The International Monetary Fund has no date set for a return visit to Hungary to continue financial- aid talks, according to Gerry Rice, a spokesman for the Washington-based lender.
The dialogue between the IMF and Hungary “is continuing” after a visit by fund officials in July, Rice told reporters today in Washington.
Hungary requested aid in November as its credit rating was cut to junk. Negotiations for a 15 billion-euro ($19.2 billion) loan were delayed multiple times because of Premier Viktor Orban’s resistance to adhere to legal and economic conditions set by the IMF and the European Union.
The government may complete a deal by the end of this year, chief aid negotiator Mihaly Varga said Sept. 11. Hungary had earlier forecast an agreement by October. Talks may resume after the IMF’s annual meeting in October, rather than this month, Varga said.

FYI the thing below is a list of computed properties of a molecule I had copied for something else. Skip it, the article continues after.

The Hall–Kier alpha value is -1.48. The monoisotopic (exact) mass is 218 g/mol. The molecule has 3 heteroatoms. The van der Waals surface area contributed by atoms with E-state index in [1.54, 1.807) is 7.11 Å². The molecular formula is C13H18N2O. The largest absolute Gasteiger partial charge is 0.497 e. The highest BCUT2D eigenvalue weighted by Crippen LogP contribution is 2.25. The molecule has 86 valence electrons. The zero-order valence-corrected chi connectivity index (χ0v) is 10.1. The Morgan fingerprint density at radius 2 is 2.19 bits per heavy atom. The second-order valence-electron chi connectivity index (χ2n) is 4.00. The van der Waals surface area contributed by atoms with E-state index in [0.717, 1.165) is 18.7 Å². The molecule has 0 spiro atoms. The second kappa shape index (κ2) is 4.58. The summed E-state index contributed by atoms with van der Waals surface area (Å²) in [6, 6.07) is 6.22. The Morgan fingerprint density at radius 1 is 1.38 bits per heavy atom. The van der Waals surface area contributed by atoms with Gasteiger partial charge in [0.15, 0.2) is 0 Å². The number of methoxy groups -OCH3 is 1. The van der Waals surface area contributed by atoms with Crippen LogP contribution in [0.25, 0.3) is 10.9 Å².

Orban on Sept. 6 rejected cutting pensions and scrapping an extraordinary bank tax along with other measures to narrow the budget deficit and boost economic growth, which he said were the IMF’s conditions. The lender said the next day that the list contained “significant inaccuracies.” The Cabinet is working on alternate policy proposals.
Hungary needs to move away from “ad hoc” taxes to close budget holes and should create a more “business friendly” environment to boost growth and make budget financing sustainable, the IMF said in a July 26 statement after holding what it called a week of “constructive” talks in Budapest.
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